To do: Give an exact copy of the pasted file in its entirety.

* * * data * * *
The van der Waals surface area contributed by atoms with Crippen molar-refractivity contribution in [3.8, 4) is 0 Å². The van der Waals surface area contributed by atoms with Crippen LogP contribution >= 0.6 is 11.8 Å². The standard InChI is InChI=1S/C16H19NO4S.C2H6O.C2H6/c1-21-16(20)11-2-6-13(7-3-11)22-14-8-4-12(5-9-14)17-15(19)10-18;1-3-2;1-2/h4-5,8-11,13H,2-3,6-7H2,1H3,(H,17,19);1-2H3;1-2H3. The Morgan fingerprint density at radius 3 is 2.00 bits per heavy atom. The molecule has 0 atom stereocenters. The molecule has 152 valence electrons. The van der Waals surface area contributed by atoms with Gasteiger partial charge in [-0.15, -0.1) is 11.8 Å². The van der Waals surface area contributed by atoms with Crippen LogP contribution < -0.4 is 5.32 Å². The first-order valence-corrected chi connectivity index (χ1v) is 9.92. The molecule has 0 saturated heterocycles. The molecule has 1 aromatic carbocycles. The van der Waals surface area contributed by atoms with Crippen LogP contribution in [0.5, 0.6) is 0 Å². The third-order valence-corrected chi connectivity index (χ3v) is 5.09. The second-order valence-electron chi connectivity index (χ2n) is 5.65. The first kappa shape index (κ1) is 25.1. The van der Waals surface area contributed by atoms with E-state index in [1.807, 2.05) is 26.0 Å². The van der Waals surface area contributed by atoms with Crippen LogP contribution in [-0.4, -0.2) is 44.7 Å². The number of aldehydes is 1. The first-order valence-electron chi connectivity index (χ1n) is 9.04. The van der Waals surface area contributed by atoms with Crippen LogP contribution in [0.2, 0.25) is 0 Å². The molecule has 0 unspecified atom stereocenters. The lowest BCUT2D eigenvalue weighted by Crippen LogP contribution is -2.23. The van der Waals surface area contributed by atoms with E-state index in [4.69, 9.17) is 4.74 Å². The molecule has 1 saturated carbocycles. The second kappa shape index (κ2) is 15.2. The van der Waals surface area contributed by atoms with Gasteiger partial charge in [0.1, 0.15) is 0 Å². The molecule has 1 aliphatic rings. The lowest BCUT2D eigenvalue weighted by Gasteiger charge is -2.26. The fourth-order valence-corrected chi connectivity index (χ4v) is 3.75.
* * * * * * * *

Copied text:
The van der Waals surface area contributed by atoms with Crippen molar-refractivity contribution in [3.8, 4) is 0 Å². The van der Waals surface area contributed by atoms with Crippen LogP contribution >= 0.6 is 11.8 Å². The standard InChI is InChI=1S/C16H19NO4S.C2H6O.C2H6/c1-21-16(20)11-2-6-13(7-3-11)22-14-8-4-12(5-9-14)17-15(19)10-18;1-3-2;1-2/h4-5,8-11,13H,2-3,6-7H2,1H3,(H,17,19);1-2H3;1-2H3. The Morgan fingerprint density at radius 3 is 2.00 bits per heavy atom. The molecule has 0 atom stereocenters. The molecule has 152 valence electrons. The van der Waals surface area contributed by atoms with Gasteiger partial charge in [-0.15, -0.1) is 11.8 Å². The van der Waals surface area contributed by atoms with Crippen LogP contribution < -0.4 is 5.32 Å². The first-order valence-corrected chi connectivity index (χ1v) is 9.92. The molecule has 0 saturated heterocycles. The molecule has 1 aromatic carbocycles. The van der Waals surface area contributed by atoms with Crippen LogP contribution in [0.5, 0.6) is 0 Å². The third-order valence-corrected chi connectivity index (χ3v) is 5.09. The second-order valence-electron chi connectivity index (χ2n) is 5.65. The first kappa shape index (κ1) is 25.1. The van der Waals surface area contributed by atoms with E-state index in [1.807, 2.05) is 26.0 Å². The van der Waals surface area contributed by atoms with Crippen LogP contribution in [-0.4, -0.2) is 44.7 Å². The number of aldehydes is 1. The first-order valence-electron chi connectivity index (χ1n) is 9.04. The van der Waals surface area contributed by atoms with Crippen LogP contribution in [0.2, 0.25) is 0 Å². The molecule has 0 unspecified atom stereocenters. The lowest BCUT2D eigenvalue weighted by Crippen LogP contribution is -2.23. The van der Waals surface area contributed by atoms with E-state index in [4.69, 9.17) is 4.74 Å². The molecule has 1 saturated carbocycles. The second kappa shape index (κ2) is 15.2. The van der Waals surface area contributed by atoms with Gasteiger partial charge in [0.1, 0.15) is 0 Å². The molecule has 1 aliphatic rings. The lowest BCUT2D eigenvalue weighted by Gasteiger charge is -2.26. The fourth-order valence-corrected chi connectivity index (χ4v) is 3.75.